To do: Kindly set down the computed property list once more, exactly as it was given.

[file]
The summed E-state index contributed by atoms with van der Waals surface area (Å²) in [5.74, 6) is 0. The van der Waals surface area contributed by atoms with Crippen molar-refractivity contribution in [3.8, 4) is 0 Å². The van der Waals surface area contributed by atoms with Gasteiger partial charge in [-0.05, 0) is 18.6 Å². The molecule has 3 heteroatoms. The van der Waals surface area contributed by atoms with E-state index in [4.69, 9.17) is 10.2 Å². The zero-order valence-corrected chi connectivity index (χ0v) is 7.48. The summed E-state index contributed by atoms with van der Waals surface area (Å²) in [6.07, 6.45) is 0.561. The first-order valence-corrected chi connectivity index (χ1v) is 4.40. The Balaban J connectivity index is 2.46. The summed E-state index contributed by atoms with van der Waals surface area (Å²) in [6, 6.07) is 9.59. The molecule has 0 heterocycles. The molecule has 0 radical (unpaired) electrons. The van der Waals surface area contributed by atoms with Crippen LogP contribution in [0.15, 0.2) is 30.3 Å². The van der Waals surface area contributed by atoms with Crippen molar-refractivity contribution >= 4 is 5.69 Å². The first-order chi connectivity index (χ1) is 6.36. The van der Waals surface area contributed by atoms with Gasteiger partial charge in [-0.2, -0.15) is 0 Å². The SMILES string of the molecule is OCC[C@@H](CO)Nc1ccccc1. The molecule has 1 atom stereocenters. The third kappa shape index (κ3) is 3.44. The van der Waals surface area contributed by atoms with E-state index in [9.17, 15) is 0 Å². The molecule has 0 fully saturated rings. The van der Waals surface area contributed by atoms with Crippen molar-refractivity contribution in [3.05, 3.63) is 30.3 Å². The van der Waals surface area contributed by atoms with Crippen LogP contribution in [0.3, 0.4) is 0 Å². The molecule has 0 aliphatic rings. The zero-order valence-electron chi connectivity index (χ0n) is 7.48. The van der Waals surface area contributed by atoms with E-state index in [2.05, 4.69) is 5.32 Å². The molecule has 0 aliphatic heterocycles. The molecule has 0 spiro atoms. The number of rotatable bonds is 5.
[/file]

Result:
The summed E-state index contributed by atoms with van der Waals surface area (Å²) in [5.74, 6) is 0. The van der Waals surface area contributed by atoms with Crippen molar-refractivity contribution in [3.8, 4) is 0 Å². The van der Waals surface area contributed by atoms with Gasteiger partial charge in [-0.05, 0) is 18.6 Å². The molecule has 3 heteroatoms. The van der Waals surface area contributed by atoms with E-state index in [4.69, 9.17) is 10.2 Å². The zero-order valence-corrected chi connectivity index (χ0v) is 7.48. The summed E-state index contributed by atoms with van der Waals surface area (Å²) in [6.07, 6.45) is 0.561. The first-order valence-corrected chi connectivity index (χ1v) is 4.40. The Balaban J connectivity index is 2.46. The summed E-state index contributed by atoms with van der Waals surface area (Å²) in [6, 6.07) is 9.59. The molecule has 0 heterocycles. The molecule has 0 radical (unpaired) electrons. The van der Waals surface area contributed by atoms with Crippen LogP contribution in [0.15, 0.2) is 30.3 Å². The van der Waals surface area contributed by atoms with Crippen molar-refractivity contribution >= 4 is 5.69 Å². The first-order chi connectivity index (χ1) is 6.36. The van der Waals surface area contributed by atoms with Gasteiger partial charge in [-0.2, -0.15) is 0 Å². The SMILES string of the molecule is OCC[C@@H](CO)Nc1ccccc1. The molecule has 1 atom stereocenters. The third kappa shape index (κ3) is 3.44. The van der Waals surface area contributed by atoms with E-state index in [9.17, 15) is 0 Å². The molecule has 0 fully saturated rings. The van der Waals surface area contributed by atoms with Crippen molar-refractivity contribution in [3.05, 3.63) is 30.3 Å². The van der Waals surface area contributed by atoms with Crippen LogP contribution in [0.3, 0.4) is 0 Å². The molecule has 0 aliphatic rings. The zero-order valence-electron chi connectivity index (χ0n) is 7.48. The van der Waals surface area contributed by atoms with E-state index in [2.05, 4.69) is 5.32 Å². The molecule has 0 aliphatic heterocycles. The molecule has 0 spiro atoms. The number of rotatable bonds is 5.